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Neuroaesthetics: Sciences embraces art
Neuroaesthetics: Sciences embraces art
Neuroaesthetics: Sciences embraces art
Neuroaesthetics: Sciences embraces art
Neuroaesthetics: Sciences embraces art
Neuroaesthetics: Sciences embraces art
Neuroaesthetics: Sciences embraces art
Neuroaesthetics: Sciences embraces art
Neuroaesthetics: Sciences embraces art
Neuroaesthetics: Sciences embraces art
Neuroaesthetics: Sciences embraces art
Neuroaesthetics: Sciences embraces art
Neuroaesthetics: Sciences embraces art
Neuroaesthetics: Sciences embraces art
Neuroaesthetics: Sciences embraces art
Neuroaesthetics: Sciences embraces art
Neuroaesthetics: Sciences embraces art
Neuroaesthetics: Sciences embraces art
Neuroaesthetics: Sciences embraces art
Neuroaesthetics: Sciences embraces art
Neuroaesthetics: Sciences embraces art
Neuroaesthetics: Sciences embraces art
Neuroaesthetics: Sciences embraces art
Neuroaesthetics: Sciences embraces art
Neuroaesthetics: Sciences embraces art
Neuroaesthetics: Sciences embraces art
Neuroaesthetics: Sciences embraces art
Neuroaesthetics: Sciences embraces art
Neuroaesthetics: Sciences embraces art
Neuroaesthetics: Sciences embraces art
Neuroaesthetics: Sciences embraces art
Neuroaesthetics: Sciences embraces art
Neuroaesthetics: Sciences embraces art
Neuroaesthetics: Sciences embraces art
Neuroaesthetics: Sciences embraces art
Neuroaesthetics: Sciences embraces art
Neuroaesthetics: Sciences embraces art
Neuroaesthetics: Sciences embraces art
Neuroaesthetics: Sciences embraces art
Neuroaesthetics: Sciences embraces art
Neuroaesthetics: Sciences embraces art
Neuroaesthetics: Sciences embraces art
Neuroaesthetics: Sciences embraces art
Neuroaesthetics: Sciences embraces art
Neuroaesthetics: Sciences embraces art
Neuroaesthetics: Sciences embraces art
Neuroaesthetics: Sciences embraces art
Neuroaesthetics: Sciences embraces art
Neuroaesthetics: Sciences embraces art
Neuroaesthetics: Sciences embraces art
Neuroaesthetics: Sciences embraces art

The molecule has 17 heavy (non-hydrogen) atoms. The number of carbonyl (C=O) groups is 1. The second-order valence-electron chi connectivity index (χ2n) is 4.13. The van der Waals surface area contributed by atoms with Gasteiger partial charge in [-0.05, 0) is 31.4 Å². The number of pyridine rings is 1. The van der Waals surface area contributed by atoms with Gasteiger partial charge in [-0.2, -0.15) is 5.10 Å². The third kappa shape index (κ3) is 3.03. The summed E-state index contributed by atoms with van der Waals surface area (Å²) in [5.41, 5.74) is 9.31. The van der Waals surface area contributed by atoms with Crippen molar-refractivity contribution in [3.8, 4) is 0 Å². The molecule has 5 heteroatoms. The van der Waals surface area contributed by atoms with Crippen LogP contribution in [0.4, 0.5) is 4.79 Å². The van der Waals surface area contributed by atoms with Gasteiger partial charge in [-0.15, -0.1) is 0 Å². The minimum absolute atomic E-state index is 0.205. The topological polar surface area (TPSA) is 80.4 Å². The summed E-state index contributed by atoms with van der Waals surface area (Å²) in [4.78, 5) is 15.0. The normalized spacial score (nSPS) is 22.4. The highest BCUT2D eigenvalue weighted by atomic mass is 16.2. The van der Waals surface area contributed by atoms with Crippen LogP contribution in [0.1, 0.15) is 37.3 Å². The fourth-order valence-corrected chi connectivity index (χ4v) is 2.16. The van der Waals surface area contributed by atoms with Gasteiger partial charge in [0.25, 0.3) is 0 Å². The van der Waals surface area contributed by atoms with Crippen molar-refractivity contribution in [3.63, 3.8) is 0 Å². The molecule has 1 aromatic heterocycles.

Neuroaesthetics: Sciences embraces art
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Neuroaesthetics: Sciences embraces art

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Simon Norris presents on Neuroaesthetics: Science embraces art from UX Brighton 2013. …

Simon Norris presents on Neuroaesthetics: Science embraces art from UX Brighton 2013.

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  • Hi! I’m Simon from Nomensa.
    The is my presentation Neuroaesthetics: science embraces art from UX Brighton 2013.
    I’ve added my notes to each of the slides. Any questions, please contact me @simon_norris.
    So, what is beauty? Why is beauty so important? How does it work? What can we learn from understanding beauty? More importantly by understanding it can we design better experiences?
  • Jan Vermeer painting A girl with pearl earring c.1665
    What does her look mean?
  • Aphrodite of Milos or the Venus de Milo, is one of the most famous works of ancient Greek sculpture and is currently on permanent display at the Louvre Museum in Paris.
    We have been creating works of art for thousands of years.
  • David is a masterpiece of Renaissance sculpture created between 1501 and 1504, by the Italian artist Michelangelo.
  • Claude Monet’s Impression Sunrise c. 1872
    The name of the picture contains the name of the art movement ‘impressionist’ in the title even though it was heavily criticised at the time.
  • Impression Sunrise in black-and-white.
    Whilst the sun was the brightest object in the sky in the previous slide it is hardly distinguishable when the colour is removed. The sun should always be brighter than the sky if painting in a representational style. Obviously, Monet knew how to paint the sun so it would shimmer in the picture and therefore by breaking the purely representational style creates something totally new and different: the impressionist art movement.
  • So, Neuroaesthetics: science embraces art
    Aesthetics is a branch of philosophy concerned with art, beauty and taste has been discussed for thousands of years since the time of Plato. It is obviously pretty important!
    David Hume a British empiricist in the 18th century argued that beauty does not exist in things but the minds that contemplate them. Does the property for aesthetic preference exist in all human brains?